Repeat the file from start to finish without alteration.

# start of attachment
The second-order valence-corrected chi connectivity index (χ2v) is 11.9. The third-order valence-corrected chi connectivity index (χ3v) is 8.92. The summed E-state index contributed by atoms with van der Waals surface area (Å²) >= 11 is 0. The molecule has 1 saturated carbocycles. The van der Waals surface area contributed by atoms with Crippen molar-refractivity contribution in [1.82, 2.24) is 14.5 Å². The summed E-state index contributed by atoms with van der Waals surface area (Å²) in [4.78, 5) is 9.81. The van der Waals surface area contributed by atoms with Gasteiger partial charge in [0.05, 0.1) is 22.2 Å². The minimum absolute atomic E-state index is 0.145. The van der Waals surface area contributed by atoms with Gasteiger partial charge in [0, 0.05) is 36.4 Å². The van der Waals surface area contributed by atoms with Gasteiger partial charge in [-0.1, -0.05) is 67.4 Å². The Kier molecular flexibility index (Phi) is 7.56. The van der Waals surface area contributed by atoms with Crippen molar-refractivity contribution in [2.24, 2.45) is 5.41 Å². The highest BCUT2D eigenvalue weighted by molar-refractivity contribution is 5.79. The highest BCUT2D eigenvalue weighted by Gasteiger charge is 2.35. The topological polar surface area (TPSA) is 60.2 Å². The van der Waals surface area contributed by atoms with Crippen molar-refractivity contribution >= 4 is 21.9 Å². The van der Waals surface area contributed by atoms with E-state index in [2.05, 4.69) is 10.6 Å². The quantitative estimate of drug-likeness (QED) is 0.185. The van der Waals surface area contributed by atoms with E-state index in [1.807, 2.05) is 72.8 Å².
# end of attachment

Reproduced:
The second-order valence-corrected chi connectivity index (χ2v) is 11.9. The third-order valence-corrected chi connectivity index (χ3v) is 8.92. The summed E-state index contributed by atoms with van der Waals surface area (Å²) >= 11 is 0. The molecule has 1 saturated carbocycles. The van der Waals surface area contributed by atoms with Crippen molar-refractivity contribution in [1.82, 2.24) is 14.5 Å². The summed E-state index contributed by atoms with van der Waals surface area (Å²) in [4.78, 5) is 9.81. The van der Waals surface area contributed by atoms with Gasteiger partial charge in [0.05, 0.1) is 22.2 Å². The minimum absolute atomic E-state index is 0.145. The van der Waals surface area contributed by atoms with Gasteiger partial charge in [0, 0.05) is 36.4 Å². The van der Waals surface area contributed by atoms with Gasteiger partial charge in [-0.1, -0.05) is 67.4 Å². The Kier molecular flexibility index (Phi) is 7.56. The van der Waals surface area contributed by atoms with Crippen molar-refractivity contribution in [2.24, 2.45) is 5.41 Å². The highest BCUT2D eigenvalue weighted by molar-refractivity contribution is 5.79. The highest BCUT2D eigenvalue weighted by Gasteiger charge is 2.35. The topological polar surface area (TPSA) is 60.2 Å². The van der Waals surface area contributed by atoms with Crippen molar-refractivity contribution >= 4 is 21.9 Å². The van der Waals surface area contributed by atoms with E-state index in [2.05, 4.69) is 10.6 Å². The quantitative estimate of drug-likeness (QED) is 0.185. The van der Waals surface area contributed by atoms with E-state index in [1.807, 2.05) is 72.8 Å².